Archive for October 2018

Hiring the right people

October 16, 2018

The first time I had to hire someone, it was for a summer marketing internship position. The intern we hired didn’t have any marketing experience, and was actually on a business track at school, but I was open to working with someone who could bring a different perspective to marketing projects.

What mattered to me was whether they were intelligent, responsible, easy to work with, and willing to learn. Knowledge and skills were things they could gain on-the-job.

Years later, those are the same qualities that I still look for in an intern, but I’ve added something a little harder to quantify: whether they are a “good fit” for the organization. Now I ask why they want to work at the organization and whether they believe in what we are doing. I don’t expect them to have a “passion” for our mission – they’re interns, and their goal is to gain real-world experience – but they have to be open to and support what we’re trying to accomplish.

The stakes are higher when hiring an employee. Candidates and employers are both on their best behavior. I like the idea of asking questions to find out what really matters. Adam Bruan, founder of Pencils of Promise, asks “What do you love doing most?” to encourage people to share their goals and interests. Hopefully, it will be something that is a part of the job position – or something that could become a part of it.

Yet I’ve learned that sometimes, finding the right person isn’t enough. It has to be the right time for the employee and for the organization.

Last year, we hired someone who was qualified, enthusiastic, and a good fit for the organization. But their life circumstances changed, and the employee left after only a few months. It was a disappointing yet amicable parting.

Looking back, I also remember an employee who was an asset to the organization. But they became dissatisfied, and the organization didn’t act quickly enough to address their concerns. Both the employee and the organization were hurt by anxiety and broken relationships before they parted.

When James C. Collins wrote about good-to-great leaders “first getting the right people on the bus (and the wrong people off the bus) in “Good to Great: Why Some Companies Make the Leap… and Others Don’t” (2001), I realized exactly what he meant.

This week, I’m reminding myself how important it is to build a team of the right people in the right position at the right time.

Are you involved in hiring or managing people? What do you look for in new employees? How do you respond when life circumstances change or when people are no longer a good fit for an organization?

 

Artwork courtesy of All-Free-Download.com.

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DNA and a culture of diversity

October 9, 2018

In Hawaii, 24% of residents are a mix of two or more races (nearly one in four people), compared to 6.9% of the US adult population, according to a 2015 Pew Research report, “Multiracial in America.”

 

My family is a blend of heritages. Growing up in Hawaii, all of my friends were from mixed ethnic backgrounds too. I learned to focus on who people are, not what they look like.

 

I came to realize that, depending on who I was with, or whether I had a tan, people would perceive me in different ways. Walking with a Japan friend, some visitors have greeted in me in Japanese. Waiting with a Chinese friend, some people have talked to me in Chinese. (I don’t speak either language).

 

It gave me a kind of freedom in who I wanted to be, and which cultural traditions I choose to draw on.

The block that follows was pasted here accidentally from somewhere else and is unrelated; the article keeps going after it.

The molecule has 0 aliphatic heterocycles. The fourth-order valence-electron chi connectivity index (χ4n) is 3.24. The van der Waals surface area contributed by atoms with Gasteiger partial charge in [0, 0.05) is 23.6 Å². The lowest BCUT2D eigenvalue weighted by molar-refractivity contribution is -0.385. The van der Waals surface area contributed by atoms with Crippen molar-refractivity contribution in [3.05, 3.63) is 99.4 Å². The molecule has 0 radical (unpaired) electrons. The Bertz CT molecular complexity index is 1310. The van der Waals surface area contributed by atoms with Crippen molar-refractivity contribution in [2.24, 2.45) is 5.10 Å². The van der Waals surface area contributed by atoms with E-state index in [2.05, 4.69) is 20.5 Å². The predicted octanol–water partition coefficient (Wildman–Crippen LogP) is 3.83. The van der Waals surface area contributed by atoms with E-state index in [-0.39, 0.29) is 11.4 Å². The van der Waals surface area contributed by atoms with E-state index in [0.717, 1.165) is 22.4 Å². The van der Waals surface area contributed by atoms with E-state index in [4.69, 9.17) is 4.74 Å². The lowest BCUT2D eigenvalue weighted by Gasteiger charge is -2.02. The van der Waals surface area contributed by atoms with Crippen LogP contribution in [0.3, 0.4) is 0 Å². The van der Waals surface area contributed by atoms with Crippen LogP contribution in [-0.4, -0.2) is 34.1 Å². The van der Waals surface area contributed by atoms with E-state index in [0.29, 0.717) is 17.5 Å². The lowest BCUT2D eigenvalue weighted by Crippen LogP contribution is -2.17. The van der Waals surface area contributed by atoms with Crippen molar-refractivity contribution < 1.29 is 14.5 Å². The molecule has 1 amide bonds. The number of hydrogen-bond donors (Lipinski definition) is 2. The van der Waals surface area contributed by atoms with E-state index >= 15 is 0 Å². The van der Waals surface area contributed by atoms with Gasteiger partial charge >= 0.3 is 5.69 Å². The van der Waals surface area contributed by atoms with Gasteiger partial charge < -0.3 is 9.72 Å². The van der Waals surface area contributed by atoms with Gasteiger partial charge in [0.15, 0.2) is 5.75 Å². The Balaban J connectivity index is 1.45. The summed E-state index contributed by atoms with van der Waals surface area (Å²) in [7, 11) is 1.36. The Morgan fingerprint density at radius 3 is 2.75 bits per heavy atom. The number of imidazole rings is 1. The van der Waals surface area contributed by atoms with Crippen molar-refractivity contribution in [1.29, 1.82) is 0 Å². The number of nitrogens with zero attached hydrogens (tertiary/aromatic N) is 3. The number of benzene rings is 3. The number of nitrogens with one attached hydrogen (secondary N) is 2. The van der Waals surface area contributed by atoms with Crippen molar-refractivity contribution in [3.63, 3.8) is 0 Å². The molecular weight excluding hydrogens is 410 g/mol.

In the past, my parents and I would sometimes speculate about our grandparents and great-grandparents, and try to do the math with percentages and blood quantum. It was like discussing sports statistics and betting odds (but a lot less intense).

 

Speculating about our heritage didn’t affect our family. I’m comfortable with who I am and I don’t need proof of where I came from. But one day, I found myself ordering a DNA kit from AncestryDNA.com. I was curious to see the results, and whether our idle speculation was on target.

 

One Sunday morning, I received the results of the DNA test. The results didn’t surprise me; the regional breakdown was about what I expected, though I hoped for more country-specific identification.

 

I didn’t feel any different about myself or my family.

 

A few days later, there was an update to my DNA results, based on more reference samples and addition regions. The regions were refined into estimated countries. This time, the refinement surprised me.

 

But I still didn’t feel any different about myself or my family.

 

Within a few generations from today, I think that most of the people living in urban areas will have mixed ethnic backgrounds. I don’t see it as losing a heritage; I see it as being connected to multiple heritages, and embracing a new culture of diversity.

 

If you have done a DNA test, how did you react to the results? Did it affect your self-identity? And for those who haven’t done a DNA test, what would make you consider it? What would you want to know about your ancestors?

“Searching for Mary Foster” by Patricia Lee Masters

October 6, 2018

Buddhist scholar and teacher Patricia Lee Masters traveled half-way around the world, from Honolulu and Ceylon to India and Chicago, to find Mary Foster, granddaughter of a Native Hawaiian chief and British shipbuilder.

In “Searching for Mary Foster: Nineteenth-Century Native Hawaiian Buddhist, Philanthropist, and Social Activist” (2017), Masters narrates her journey of discovery about the lives of Mary Foster of Honolulu and Anagarika Dharmapala of Sri Lanka.

This slim volume is as much a reflection on spirituality and shared values that connect different people and cultures, as it is a biography about a single individual.